Bishop Karen Oliveto said she was destined to gaze up at the stars. When she was a young girl, her mother — a recent divorcée — would send her daughter to the local church every week to get some alone time. Oliveto immediately felt at home in a faith where she was told she was “unconditionally loved and accepted by God.” When Oliveto was 11, a pastor at her church asked what she wanted to be when she was older. She dreamed of being an astronomer, but he had a different idea: Had she ever considered the ministry?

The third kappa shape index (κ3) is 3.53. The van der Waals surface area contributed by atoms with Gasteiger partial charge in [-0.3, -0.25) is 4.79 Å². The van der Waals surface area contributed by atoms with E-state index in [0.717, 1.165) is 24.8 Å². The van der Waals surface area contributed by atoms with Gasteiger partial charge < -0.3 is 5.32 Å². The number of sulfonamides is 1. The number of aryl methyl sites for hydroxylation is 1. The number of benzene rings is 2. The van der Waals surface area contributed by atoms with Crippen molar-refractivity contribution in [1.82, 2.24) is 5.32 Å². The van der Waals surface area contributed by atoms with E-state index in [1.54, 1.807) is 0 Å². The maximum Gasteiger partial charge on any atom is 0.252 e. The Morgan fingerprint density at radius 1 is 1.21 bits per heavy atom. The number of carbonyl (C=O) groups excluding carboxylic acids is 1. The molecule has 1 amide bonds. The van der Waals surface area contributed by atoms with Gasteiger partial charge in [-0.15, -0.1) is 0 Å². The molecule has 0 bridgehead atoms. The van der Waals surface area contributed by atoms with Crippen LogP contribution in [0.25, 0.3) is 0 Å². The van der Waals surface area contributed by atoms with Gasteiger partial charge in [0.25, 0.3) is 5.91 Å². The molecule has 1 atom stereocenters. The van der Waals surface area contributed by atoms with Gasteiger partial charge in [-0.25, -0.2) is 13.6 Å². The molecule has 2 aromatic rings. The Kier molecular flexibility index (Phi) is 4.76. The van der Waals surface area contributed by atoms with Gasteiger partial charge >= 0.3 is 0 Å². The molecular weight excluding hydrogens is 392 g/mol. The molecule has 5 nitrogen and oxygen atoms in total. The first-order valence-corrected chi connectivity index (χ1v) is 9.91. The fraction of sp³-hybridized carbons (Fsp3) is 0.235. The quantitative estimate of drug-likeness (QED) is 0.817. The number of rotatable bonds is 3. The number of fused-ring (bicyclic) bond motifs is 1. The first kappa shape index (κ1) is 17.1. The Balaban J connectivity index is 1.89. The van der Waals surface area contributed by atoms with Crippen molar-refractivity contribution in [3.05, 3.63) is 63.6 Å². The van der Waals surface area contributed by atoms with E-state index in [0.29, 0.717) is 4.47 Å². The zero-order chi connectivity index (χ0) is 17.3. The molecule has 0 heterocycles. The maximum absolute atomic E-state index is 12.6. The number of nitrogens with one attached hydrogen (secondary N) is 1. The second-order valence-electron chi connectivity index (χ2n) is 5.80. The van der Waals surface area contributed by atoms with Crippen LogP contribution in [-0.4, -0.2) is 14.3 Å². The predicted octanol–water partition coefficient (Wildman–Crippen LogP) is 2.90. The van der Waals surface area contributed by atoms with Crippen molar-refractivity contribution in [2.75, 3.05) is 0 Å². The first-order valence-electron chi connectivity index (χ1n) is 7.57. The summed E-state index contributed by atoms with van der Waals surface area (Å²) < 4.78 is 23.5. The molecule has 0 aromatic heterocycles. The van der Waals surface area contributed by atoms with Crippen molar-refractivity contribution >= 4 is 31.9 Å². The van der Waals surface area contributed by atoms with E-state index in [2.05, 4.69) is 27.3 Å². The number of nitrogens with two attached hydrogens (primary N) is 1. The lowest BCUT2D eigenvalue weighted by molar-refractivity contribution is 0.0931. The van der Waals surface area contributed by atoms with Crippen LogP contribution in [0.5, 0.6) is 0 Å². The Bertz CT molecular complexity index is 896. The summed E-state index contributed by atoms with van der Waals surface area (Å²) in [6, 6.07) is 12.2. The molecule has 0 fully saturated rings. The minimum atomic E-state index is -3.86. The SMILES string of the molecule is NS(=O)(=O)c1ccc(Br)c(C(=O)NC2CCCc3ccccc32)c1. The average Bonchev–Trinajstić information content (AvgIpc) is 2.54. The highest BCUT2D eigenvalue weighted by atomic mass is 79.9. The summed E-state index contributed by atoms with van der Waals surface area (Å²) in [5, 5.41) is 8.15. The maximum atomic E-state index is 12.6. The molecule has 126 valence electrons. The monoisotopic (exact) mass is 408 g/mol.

“It was like my world busted open,” Oliveto said. “Where else would I want to work except where I felt love in such a tangible way and where I could pass that love on to others?”
The road to ordination was a difficult one for Oliveto. She became a student pastor at 18 and was assigned to her own church at 25, but during seminary, Oliveto had a revelation: She was a lesbian. Oliveto immediately hopped on a bus to Nova Scotia, hoping to run as far away from her discovery as possible. She cried for the first 1,000 miles of the trip. But as the bus passed through Utah, a feeling of acceptance swept over her. For the first time since enrolling in seminary, she felt connected to God.
“I learned an important thing: God never leaves us,” she said. “We leave God when we deny who God created us to be.”